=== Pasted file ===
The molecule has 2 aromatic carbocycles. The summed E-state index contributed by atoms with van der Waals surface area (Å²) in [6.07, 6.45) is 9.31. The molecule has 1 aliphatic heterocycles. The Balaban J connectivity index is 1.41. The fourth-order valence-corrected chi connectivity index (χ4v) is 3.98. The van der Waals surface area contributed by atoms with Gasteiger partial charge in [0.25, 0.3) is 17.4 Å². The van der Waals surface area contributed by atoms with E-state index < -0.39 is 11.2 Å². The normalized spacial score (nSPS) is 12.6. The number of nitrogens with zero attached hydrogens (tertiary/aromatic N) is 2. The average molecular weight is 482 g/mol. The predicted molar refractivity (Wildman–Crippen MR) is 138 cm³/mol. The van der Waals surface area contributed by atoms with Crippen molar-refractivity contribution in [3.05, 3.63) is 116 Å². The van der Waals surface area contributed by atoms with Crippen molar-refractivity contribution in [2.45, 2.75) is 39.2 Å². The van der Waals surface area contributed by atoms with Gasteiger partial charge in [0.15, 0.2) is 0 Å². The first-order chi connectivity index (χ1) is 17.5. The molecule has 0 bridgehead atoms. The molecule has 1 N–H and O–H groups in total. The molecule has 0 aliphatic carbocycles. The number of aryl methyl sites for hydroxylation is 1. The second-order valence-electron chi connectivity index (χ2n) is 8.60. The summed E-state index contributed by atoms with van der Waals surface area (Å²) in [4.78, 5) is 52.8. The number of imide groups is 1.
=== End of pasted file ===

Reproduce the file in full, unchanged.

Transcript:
The molecule has 2 aromatic carbocycles. The summed E-state index contributed by atoms with van der Waals surface area (Å²) in [6.07, 6.45) is 9.31. The molecule has 1 aliphatic heterocycles. The Balaban J connectivity index is 1.41. The fourth-order valence-corrected chi connectivity index (χ4v) is 3.98. The van der Waals surface area contributed by atoms with Gasteiger partial charge in [0.25, 0.3) is 17.4 Å². The van der Waals surface area contributed by atoms with E-state index < -0.39 is 11.2 Å². The normalized spacial score (nSPS) is 12.6. The number of nitrogens with zero attached hydrogens (tertiary/aromatic N) is 2. The average molecular weight is 482 g/mol. The predicted molar refractivity (Wildman–Crippen MR) is 138 cm³/mol. The van der Waals surface area contributed by atoms with Crippen molar-refractivity contribution in [3.05, 3.63) is 116 Å². The van der Waals surface area contributed by atoms with Crippen molar-refractivity contribution in [2.45, 2.75) is 39.2 Å². The van der Waals surface area contributed by atoms with Gasteiger partial charge in [0.15, 0.2) is 0 Å². The first-order chi connectivity index (χ1) is 17.5. The molecule has 0 bridgehead atoms. The molecule has 1 N–H and O–H groups in total. The molecule has 0 aliphatic carbocycles. The number of aryl methyl sites for hydroxylation is 1. The second-order valence-electron chi connectivity index (χ2n) is 8.60. The summed E-state index contributed by atoms with van der Waals surface area (Å²) in [4.78, 5) is 52.8. The number of imide groups is 1.